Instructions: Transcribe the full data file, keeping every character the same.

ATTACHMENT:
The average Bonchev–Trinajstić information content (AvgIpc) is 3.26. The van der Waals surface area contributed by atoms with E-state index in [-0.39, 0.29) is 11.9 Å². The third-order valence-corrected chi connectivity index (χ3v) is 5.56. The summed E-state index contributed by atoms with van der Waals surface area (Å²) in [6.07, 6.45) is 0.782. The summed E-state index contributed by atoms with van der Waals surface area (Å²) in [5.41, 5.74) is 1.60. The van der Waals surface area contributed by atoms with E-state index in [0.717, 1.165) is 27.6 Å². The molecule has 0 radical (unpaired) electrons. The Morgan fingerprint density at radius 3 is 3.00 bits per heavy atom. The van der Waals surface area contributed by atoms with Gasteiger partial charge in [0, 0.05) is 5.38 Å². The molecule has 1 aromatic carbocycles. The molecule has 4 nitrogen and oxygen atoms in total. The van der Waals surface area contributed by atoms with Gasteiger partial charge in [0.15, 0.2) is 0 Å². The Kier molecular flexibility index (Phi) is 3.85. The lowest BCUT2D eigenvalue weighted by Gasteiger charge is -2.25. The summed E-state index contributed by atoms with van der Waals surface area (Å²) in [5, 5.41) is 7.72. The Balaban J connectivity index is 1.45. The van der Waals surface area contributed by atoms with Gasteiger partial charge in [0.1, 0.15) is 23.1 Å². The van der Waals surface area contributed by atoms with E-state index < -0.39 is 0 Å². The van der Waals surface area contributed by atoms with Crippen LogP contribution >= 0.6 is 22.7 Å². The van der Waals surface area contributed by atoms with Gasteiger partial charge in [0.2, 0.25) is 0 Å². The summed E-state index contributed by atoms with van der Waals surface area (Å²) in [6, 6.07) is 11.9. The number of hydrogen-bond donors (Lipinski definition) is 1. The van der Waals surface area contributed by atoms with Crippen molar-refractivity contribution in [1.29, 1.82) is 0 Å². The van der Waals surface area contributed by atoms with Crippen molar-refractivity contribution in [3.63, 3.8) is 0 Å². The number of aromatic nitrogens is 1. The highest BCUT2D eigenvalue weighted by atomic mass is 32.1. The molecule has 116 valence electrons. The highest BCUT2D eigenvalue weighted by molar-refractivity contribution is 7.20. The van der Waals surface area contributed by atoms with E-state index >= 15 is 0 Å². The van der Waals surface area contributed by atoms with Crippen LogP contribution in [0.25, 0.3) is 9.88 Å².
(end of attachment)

The average Bonchev–Trinajstić information content (AvgIpc) is 3.26. The van der Waals surface area contributed by atoms with E-state index in [-0.39, 0.29) is 11.9 Å². The third-order valence-corrected chi connectivity index (χ3v) is 5.56. The summed E-state index contributed by atoms with van der Waals surface area (Å²) in [6.07, 6.45) is 0.782. The summed E-state index contributed by atoms with van der Waals surface area (Å²) in [5.41, 5.74) is 1.60. The van der Waals surface area contributed by atoms with E-state index in [0.717, 1.165) is 27.6 Å². The molecule has 0 radical (unpaired) electrons. The Morgan fingerprint density at radius 3 is 3.00 bits per heavy atom. The van der Waals surface area contributed by atoms with Gasteiger partial charge in [0, 0.05) is 5.38 Å². The molecule has 1 aromatic carbocycles. The molecule has 4 nitrogen and oxygen atoms in total. The van der Waals surface area contributed by atoms with Gasteiger partial charge in [0.15, 0.2) is 0 Å². The Kier molecular flexibility index (Phi) is 3.85. The lowest BCUT2D eigenvalue weighted by Gasteiger charge is -2.25. The summed E-state index contributed by atoms with van der Waals surface area (Å²) in [5, 5.41) is 7.72. The Balaban J connectivity index is 1.45. The van der Waals surface area contributed by atoms with Gasteiger partial charge in [0.1, 0.15) is 23.1 Å². The van der Waals surface area contributed by atoms with E-state index < -0.39 is 0 Å². The van der Waals surface area contributed by atoms with Crippen LogP contribution >= 0.6 is 22.7 Å². The van der Waals surface area contributed by atoms with Gasteiger partial charge in [0.2, 0.25) is 0 Å². The summed E-state index contributed by atoms with van der Waals surface area (Å²) in [6, 6.07) is 11.9. The number of hydrogen-bond donors (Lipinski definition) is 1. The van der Waals surface area contributed by atoms with Crippen molar-refractivity contribution in [1.29, 1.82) is 0 Å². The van der Waals surface area contributed by atoms with Crippen molar-refractivity contribution in [3.63, 3.8) is 0 Å². The number of aromatic nitrogens is 1. The highest BCUT2D eigenvalue weighted by atomic mass is 32.1. The molecule has 116 valence electrons. The highest BCUT2D eigenvalue weighted by molar-refractivity contribution is 7.20. The van der Waals surface area contributed by atoms with E-state index >= 15 is 0 Å². The van der Waals surface area contributed by atoms with Crippen LogP contribution in [0.25, 0.3) is 9.88 Å².